He can be contacted at d.palmer@phys-assist.com or at (888) 873-0735.

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ICD-10 Implementation Strategies for Physicians – My Notes from the CMS Provider Call

 

The new winner of my ongoing competition for the CMS Employee Speaker contest is Dr. Daniel Duvall, Medical Officer, Hospital and Ambulatory Policy Group Center for Medicare! During a recent ICD-10 call, Dr. Duvall spoke clearly, was easy to understand and kept my attention.

Why are we moving to ICD-10?

ICD-9 has deficiencies, such as:

  • Not enough detail for analyzing diseases
  • Not enough detail for payment
  • Insufficient attention to:
    • Medical encounters for reasons other than death
    • Non-lethal manifestations
  • Out of room for new codes
  • Obsolete family groups
  • Unable to address 30 years of medical knowledge of etiology
  • Inadequate attention to continuum of disease and clinically relevant subsets

ICD-10 brings to the table:

  • Appropriate payment via stratification of morbidity (“My patients are sicker”)
  • Specificity needed for episodes of care, Affordable Care Organizations, Hierarchical
    Condition Categories, and quality monitoring
  • Better quality in research/clinical trials
  • Identification of consistent cohorts
  • Improved outcomes from population analysis
  • Targeting resources to diseases: specialty, county, environment
  • 2010 computational power cannot use 1980’s information

The detail is demanded not by government nor by payers but by specialty societies.

What exactly is ICD-10?

  • Stands for International Classification of Diseases
  • Developed by World Health Organization (WHO)
  • The order of chapters is just like ICD-9
  • Was originally released in 1993 and adopted by other countries
  • Approximately 2000 diseases (families)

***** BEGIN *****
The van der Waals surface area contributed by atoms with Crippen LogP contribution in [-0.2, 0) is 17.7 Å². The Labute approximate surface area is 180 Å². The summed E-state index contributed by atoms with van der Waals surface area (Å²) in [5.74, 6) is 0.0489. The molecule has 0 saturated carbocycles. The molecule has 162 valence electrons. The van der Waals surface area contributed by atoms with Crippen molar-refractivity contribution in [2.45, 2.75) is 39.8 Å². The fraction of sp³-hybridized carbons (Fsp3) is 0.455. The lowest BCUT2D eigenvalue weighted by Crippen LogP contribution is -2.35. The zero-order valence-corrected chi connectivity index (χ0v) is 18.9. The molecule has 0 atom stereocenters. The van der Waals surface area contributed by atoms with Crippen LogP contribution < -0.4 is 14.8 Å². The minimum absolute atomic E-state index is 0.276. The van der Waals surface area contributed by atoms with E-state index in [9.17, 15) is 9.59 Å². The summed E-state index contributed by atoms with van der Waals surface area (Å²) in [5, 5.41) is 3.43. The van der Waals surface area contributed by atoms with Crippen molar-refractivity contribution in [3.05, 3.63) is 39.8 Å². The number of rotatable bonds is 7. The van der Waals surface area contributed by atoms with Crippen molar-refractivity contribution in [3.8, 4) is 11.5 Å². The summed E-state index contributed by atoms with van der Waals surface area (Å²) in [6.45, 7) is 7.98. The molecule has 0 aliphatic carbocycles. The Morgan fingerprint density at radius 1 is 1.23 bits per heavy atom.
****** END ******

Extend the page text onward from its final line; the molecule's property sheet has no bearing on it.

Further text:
• Approximately 70,000 specific codes
  • ICD-10-CM (diagnoses) will be used by all providers in every health care setting
  • ICD-10-PCS (procedures) will be used only for hospital claims for inpatient hospital procedures
  • ICD-10-PCS will not be used on physician claims, even those for inpatient visits (procedure coding system)

Will ICD-10 change the use of CPT and HCPCS?

There will be no impact on Current Procedural Terminology (CPT) and Healthcare Common Procedure Coding System (HCPCS) codes – CPT and HCPCS will continue to be used for physician and ambulatory services including physician visits to inpatient.

How much of a headache will ICD-10 really be?

Dr. Duvall characterized how difficult the transition to ICD-10 will be for each stakeholder group, by assigning them stars and headache types. The more stars, the more head-pounding the transition will be!

  • Government, CMS & CDC will have 5-star headaches (encephalitis)
  • Health Insurance Plans will have four-star headaches (migraine)
  • Hospitals will have three-star headaches (cluster)
  • Billing Agencies will have two-star headaches (sinus)
  • Physicians will have one-star headaches (tension)

What should practices be doing now to prepare?

  • Create a new job aid (cheat sheet) or superbill
  • Update proprietary software or contact billing software vendor to discuss changes
  • Train your coders and billers
  • Train your physicians and providers
  • Purchase new coding books and forms
  • Develop a conversion plan –
    • Paper Charts
    • EMR
    • For some small conversion projects it may well be quicker and more accurate to use ICD-10 code books instead of GEMs (crosswalks)

When will the change to ICD-10 happen?

  • Single implementation date of October 1, 2013 for all users
  • Ambulatory and physician services provided on or after 10-1-2013 will use ICD-10-CM diagnosis codes
  • Inpatient discharges occurring on or after 10-1-2013 will use ICD-10-CM and ICD-10-PCS code
  • ICD-9-CM codes will not be accepted for services provided on or after October 1, 2013
  • ICD-10 codes will not be accepted for services prior to October 1, 2013
  • Last regular, annual updates to both ICD-9-CM and ICD-10 will be made on October 1, 2011